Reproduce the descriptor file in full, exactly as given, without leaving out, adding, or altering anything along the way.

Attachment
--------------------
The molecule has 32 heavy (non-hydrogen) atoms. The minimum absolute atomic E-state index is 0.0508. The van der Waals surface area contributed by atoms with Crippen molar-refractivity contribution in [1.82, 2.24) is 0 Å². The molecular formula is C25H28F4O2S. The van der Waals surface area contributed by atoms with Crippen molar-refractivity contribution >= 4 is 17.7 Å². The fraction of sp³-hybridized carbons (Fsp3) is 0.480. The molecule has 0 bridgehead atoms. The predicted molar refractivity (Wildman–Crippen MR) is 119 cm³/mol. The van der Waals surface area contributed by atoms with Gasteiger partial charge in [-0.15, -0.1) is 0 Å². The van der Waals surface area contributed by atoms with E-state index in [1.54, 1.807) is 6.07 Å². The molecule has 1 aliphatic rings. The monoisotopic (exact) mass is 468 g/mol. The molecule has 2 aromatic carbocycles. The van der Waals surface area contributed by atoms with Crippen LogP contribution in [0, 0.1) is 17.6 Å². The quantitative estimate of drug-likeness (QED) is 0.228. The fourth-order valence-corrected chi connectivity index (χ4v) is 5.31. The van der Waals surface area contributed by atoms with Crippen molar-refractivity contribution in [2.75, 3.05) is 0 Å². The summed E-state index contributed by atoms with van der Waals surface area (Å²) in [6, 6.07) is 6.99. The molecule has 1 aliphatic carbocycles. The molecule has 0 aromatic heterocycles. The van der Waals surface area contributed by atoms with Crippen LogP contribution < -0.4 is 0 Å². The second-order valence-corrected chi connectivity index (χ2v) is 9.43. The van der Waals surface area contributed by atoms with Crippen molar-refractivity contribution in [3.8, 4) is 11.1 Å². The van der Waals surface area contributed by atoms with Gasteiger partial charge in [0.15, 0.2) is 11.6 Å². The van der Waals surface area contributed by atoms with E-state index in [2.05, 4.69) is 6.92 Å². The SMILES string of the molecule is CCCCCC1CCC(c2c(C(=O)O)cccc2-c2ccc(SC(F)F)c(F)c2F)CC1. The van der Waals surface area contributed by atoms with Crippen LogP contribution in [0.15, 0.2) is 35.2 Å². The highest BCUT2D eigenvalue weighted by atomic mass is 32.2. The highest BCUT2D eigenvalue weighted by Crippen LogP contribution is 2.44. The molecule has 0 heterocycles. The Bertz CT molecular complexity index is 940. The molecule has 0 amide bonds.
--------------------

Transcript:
The molecule has 32 heavy (non-hydrogen) atoms. The minimum absolute atomic E-state index is 0.0508. The van der Waals surface area contributed by atoms with Crippen molar-refractivity contribution in [1.82, 2.24) is 0 Å². The molecular formula is C25H28F4O2S. The van der Waals surface area contributed by atoms with Crippen molar-refractivity contribution >= 4 is 17.7 Å². The fraction of sp³-hybridized carbons (Fsp3) is 0.480. The molecule has 0 bridgehead atoms. The predicted molar refractivity (Wildman–Crippen MR) is 119 cm³/mol. The van der Waals surface area contributed by atoms with Gasteiger partial charge in [-0.15, -0.1) is 0 Å². The van der Waals surface area contributed by atoms with E-state index in [1.54, 1.807) is 6.07 Å². The molecule has 1 aliphatic rings. The monoisotopic (exact) mass is 468 g/mol. The molecule has 2 aromatic carbocycles. The van der Waals surface area contributed by atoms with Crippen LogP contribution in [0, 0.1) is 17.6 Å². The quantitative estimate of drug-likeness (QED) is 0.228. The fourth-order valence-corrected chi connectivity index (χ4v) is 5.31. The van der Waals surface area contributed by atoms with Crippen molar-refractivity contribution in [2.75, 3.05) is 0 Å². The summed E-state index contributed by atoms with van der Waals surface area (Å²) in [6, 6.07) is 6.99. The molecule has 1 aliphatic carbocycles. The molecule has 0 aromatic heterocycles. The van der Waals surface area contributed by atoms with Crippen LogP contribution < -0.4 is 0 Å². The second-order valence-corrected chi connectivity index (χ2v) is 9.43. The van der Waals surface area contributed by atoms with Crippen molar-refractivity contribution in [3.8, 4) is 11.1 Å². The van der Waals surface area contributed by atoms with Gasteiger partial charge in [0.15, 0.2) is 11.6 Å². The van der Waals surface area contributed by atoms with E-state index in [2.05, 4.69) is 6.92 Å². The SMILES string of the molecule is CCCCCC1CCC(c2c(C(=O)O)cccc2-c2ccc(SC(F)F)c(F)c2F)CC1. The van der Waals surface area contributed by atoms with Crippen LogP contribution in [0.15, 0.2) is 35.2 Å². The highest BCUT2D eigenvalue weighted by atomic mass is 32.2. The highest BCUT2D eigenvalue weighted by Crippen LogP contribution is 2.44. The molecule has 0 heterocycles. The Bertz CT molecular complexity index is 940. The molecule has 0 amide bonds.